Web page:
To address this, the government has to make Form Six education compulsory for those wishing to continue their tertiary studies.

Today, many Form Five students enrol in private colleges and universities after SPM to do their Foundation and Pre-University studies.

The government needs to revert back to the old system where only Form Six students were allowed to further their studies in universities and colleges.

The SPM should not be an entry point for tertiary studies.

By making Form Six a condition for entry into tertiary education, there will then be more students enrolling for Form Six.

By taking Form Six after SPM, these students could be exposed to the required transitional strategies and skills to adapt to varsity life and the job market. Form Six should be the ticket to enter university.

However, Form Six should be run in an independent institute and not be affiliated with secondary schools. This would make Form Six more feasible, viable and attractive to students and lecturers.

The Education Ministry need not build separate institutes for Form Six because some Teacher Education Institutes (TEI) are being transformed to vocational and technical training centres due to limited teacher trainee intakes. Some of these TEI can be transformed to accommodate Form Six students.

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Prices of chicken and veggies to go up during fasting month.

Sunday, April 2nd, 2017

JOHOR BARU: Consumers may have to fork out extra money next month as the prices of cucumber, red chillies, long beans and poultry are expected to increase during the fasting month of Ramadan, which is expected to fall on May 27.

Traders at the Tebrau, Johor Jaya and Larkin wet markets here claim that it is normal for prices of essential goods to go up during Ramadan, as demand for vegetables and chicken increases.

A vegetable seller at the Larkin market, Tai Meng Tian, 40, said the price of cucumber would go up to RM2 per kilo from RM1.60 and red chillies from RM9 to RM12 per kilo.

“Suppliers take advantage by increasing the prices as they know that the prices will be controlled 10 days before Hari Raya Aidilfitri,” he said.

Fellow trader Abdul Kadir Syed Ibrahim, 65, said sellers had no choice but to pass the extra cost on to customers.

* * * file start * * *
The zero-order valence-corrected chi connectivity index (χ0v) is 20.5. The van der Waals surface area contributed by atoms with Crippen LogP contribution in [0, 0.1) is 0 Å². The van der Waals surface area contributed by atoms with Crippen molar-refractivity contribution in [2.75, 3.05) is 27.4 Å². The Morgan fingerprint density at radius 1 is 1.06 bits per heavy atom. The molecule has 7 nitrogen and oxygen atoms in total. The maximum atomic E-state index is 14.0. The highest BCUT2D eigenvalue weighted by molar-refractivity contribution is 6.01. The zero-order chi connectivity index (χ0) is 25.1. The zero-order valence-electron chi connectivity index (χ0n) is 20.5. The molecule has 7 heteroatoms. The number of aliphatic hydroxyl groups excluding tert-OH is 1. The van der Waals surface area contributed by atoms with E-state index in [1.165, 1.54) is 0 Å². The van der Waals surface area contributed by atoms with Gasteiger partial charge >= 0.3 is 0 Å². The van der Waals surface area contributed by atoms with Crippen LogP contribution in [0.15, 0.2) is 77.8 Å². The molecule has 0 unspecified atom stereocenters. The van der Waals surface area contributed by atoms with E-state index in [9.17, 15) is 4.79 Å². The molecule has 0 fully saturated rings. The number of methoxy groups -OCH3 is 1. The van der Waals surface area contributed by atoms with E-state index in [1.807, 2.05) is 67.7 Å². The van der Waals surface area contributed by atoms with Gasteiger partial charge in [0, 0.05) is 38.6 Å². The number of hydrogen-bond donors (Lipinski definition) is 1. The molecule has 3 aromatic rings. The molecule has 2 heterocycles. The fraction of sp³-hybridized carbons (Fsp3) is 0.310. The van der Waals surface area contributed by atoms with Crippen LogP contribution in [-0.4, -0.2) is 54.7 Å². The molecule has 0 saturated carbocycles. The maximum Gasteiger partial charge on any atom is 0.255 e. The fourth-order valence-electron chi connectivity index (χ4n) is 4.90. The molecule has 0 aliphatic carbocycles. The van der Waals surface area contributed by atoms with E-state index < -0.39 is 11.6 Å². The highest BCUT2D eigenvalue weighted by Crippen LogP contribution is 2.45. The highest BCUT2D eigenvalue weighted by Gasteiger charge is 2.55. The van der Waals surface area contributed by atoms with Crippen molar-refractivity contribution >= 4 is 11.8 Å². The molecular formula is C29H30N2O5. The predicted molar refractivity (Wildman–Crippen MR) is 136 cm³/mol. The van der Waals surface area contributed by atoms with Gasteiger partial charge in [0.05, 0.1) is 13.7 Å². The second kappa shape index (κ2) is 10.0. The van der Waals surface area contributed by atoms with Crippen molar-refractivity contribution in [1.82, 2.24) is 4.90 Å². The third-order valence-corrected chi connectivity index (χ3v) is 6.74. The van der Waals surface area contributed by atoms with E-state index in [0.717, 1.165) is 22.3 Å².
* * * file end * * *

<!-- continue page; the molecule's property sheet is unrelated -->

“We are getting red chillies at RM12 per kilo and we have to sell them at RM15,” he said.

A trader at Pasar Johor Jaya, P. Narayani, 58, said the price of long beans would likely increase from RM7.50 now to RM12 per kilo.

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Depression: Poor conditions common in mental health care facilities.

Sunday, April 2nd, 2017
PETALING JAYA: Made to shower naked in the open, sleep in a room without curtains, ignored, stigmatised and shunned. Such is the condition of some patients who suffer from mental health problems in Malaysia.

International Medical University, consultant psychiatrist and addiction medicine specialist, Dr Philip George said he witnessed this at one of the prominent mental health clinics in Malaysia.

“They renamed the clinic in hopes of trying to remove the stigma revolving around the place, not the disease, but the place.

“But if you go there and see the way people are treated,  it is heartbreaking and unfair to them. They are subject to ill-treatment simply because they have a mental disorder and that should never be the case,” he said during a Mental Health Seminar in Damansara.

He added that despite multiple attempts by many psychologists and psychiatrists to bring about improvements in mental health treatment in Malaysia, it seemed to fail every time.

“Sometime back, I had brought down my mentor from Australia here, and during his visit, I took him to the men’s psych ward, shortly after we walked in, he had to run out to vomit!. That is how bad things are for patients with mental health problems here.